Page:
Campaign for Human Rights and Development International (CHRDI )
Sierra Leone Telegraph: 26 July 2017
Our findings have revealed that due to very high levels of corruption in the education sector, university students and school going children have come to believe that school or university admission and marks can be bought.
In recent times, cheating in exams has become an almost inevitable occurrence in well-established and reputable institutions like Njala University, Fourah Bay College in the University of Sierra Leone (Photo) and other schools and colleges in Freetown and other parts of the country.
Books and supplies are sometimes sold instead of being given out freely. Schools and universities also ‘sell’ school places or charge unauthorised fees, forcing students (usually girls) to drop out.
We believe that in addition to the devastating effect corruption is having on the country’s international credibility, it is also putting the country’s economic and political future in jeopardy.
Education is a fundamental human right and a major driver of human and economic development for Sierra Leone. It strengthens personal integrity and shapes the country in which we live. But Sierra Leone is losing out. The cost of corruption is high.
According to the annual Auditor General’s report, 2015, the review of the imprest bank account statement revealed that various cash withdrawals totalling Le3,517,199,967, were made in the name of staff of the Ministry Of Education instead of suppliers or service providers.
This is contrary to standard accounting procedure, which provides that payments should be made directly to the suppliers or beneficiaries.
For instance, cheques for sums totalling Le425,000,000 and Le282,081,800 respectively, were among such withdrawals made by staff of the Ministry of Education.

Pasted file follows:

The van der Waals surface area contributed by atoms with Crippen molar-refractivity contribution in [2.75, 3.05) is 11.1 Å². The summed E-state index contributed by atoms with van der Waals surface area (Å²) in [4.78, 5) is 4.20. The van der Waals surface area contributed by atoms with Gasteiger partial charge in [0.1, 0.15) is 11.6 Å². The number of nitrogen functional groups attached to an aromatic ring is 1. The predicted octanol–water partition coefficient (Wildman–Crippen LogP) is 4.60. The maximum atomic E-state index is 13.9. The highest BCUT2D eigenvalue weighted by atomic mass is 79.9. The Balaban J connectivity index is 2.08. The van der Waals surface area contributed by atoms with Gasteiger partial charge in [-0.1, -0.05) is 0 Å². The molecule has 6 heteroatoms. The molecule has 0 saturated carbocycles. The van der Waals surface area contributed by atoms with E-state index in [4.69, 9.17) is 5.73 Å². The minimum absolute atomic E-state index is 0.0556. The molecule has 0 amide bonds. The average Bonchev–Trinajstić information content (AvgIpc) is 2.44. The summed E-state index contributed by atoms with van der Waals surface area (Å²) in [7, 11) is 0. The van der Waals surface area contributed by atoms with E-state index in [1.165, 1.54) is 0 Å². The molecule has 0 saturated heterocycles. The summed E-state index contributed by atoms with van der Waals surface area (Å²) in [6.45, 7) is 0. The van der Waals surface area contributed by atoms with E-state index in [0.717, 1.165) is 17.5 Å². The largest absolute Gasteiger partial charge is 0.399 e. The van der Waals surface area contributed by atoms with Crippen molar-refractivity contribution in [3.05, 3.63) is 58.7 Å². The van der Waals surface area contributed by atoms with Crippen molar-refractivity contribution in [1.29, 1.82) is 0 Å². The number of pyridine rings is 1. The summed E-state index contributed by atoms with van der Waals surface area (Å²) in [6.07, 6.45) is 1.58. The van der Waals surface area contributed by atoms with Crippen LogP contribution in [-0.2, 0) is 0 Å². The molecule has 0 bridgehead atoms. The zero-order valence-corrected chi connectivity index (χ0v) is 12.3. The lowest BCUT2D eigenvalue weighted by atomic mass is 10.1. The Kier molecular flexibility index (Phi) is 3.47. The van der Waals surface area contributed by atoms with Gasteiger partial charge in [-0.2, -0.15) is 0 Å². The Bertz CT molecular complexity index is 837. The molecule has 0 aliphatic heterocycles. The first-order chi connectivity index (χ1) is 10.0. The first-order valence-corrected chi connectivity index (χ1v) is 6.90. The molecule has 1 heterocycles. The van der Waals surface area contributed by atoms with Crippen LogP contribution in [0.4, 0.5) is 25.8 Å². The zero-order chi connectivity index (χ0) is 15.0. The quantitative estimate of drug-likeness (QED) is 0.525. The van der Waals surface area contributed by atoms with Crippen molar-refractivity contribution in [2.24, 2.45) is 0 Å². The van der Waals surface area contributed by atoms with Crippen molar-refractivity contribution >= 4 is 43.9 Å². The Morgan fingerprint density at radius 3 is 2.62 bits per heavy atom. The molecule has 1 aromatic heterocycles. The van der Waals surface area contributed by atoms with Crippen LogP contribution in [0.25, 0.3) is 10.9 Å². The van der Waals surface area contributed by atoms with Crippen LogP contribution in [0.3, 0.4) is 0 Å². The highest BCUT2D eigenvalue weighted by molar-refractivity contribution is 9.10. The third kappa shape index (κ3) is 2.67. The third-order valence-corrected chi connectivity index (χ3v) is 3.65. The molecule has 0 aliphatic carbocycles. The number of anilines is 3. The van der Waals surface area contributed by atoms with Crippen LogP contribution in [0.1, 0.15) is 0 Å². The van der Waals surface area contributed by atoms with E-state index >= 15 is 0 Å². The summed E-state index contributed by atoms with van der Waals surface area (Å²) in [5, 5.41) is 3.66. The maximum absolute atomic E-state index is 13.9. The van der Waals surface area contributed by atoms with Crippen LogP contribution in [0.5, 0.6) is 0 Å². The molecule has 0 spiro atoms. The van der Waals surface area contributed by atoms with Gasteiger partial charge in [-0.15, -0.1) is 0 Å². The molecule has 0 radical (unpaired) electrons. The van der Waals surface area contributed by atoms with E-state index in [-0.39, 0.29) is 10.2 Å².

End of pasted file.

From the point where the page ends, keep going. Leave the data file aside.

Despite several requests made by the audit team, bank statements in respect of 30 bank accounts operated by the Ministry of Education were not submitted for audit inspection, contrary to section 36(1)(a) of the Audit Service Act 2014.
It was however later disclosed to the audit team that those accounts were not directly under the purview of the Ministry of Education.
Officials of the Ministry stated that efforts had been made to facilitate the production of those bank statements through the Accountant General’s Department and the relevant institutions.
The officials further said that they were constrained to trace the specific account as no account number was provided by the audit team.
To combat corruption, there is a need for clear norms and regulations, transparent procedures and an explicit policy framework specifying, for each of the steps involved, the distribution of responsibilities between different stakeholders in the allocation, distribution and use of educational resources.
Stolen resources from education budgets mean overcrowded classrooms and crumbling schools, or no schools at all.
That is how corruption is crippling the education system in Sierra Leone. And until the Government of Sierra Leone takes the Auditor General’s report on education with the seriousness it deserves, the only way forward for the education sector is – downhill.
The Campaign for Human Rights and Development International (CHRDI) believes that improving skills in management, accounting, monitoring and audit are basic requirements for reducing corruption in education.
CHRDI is more committed than ever to continue the fight against corruption in Sierra Leone, wherever it occurs and it shall continue to be a critical part of our organisation’s work to end the extreme poverty .
About the author
Campaign for Human Rights and Development International (CHRDI ) is a Rights based social-policy advocacy Organisation. We Draw attention to the responsibility of duty-bearers to uphold human rights, and seek to support rights-holders to claim their rights.
CHRDI is in Special Consultative Status to the United Nations Economic and Social Council and accredited to many UN Agencies.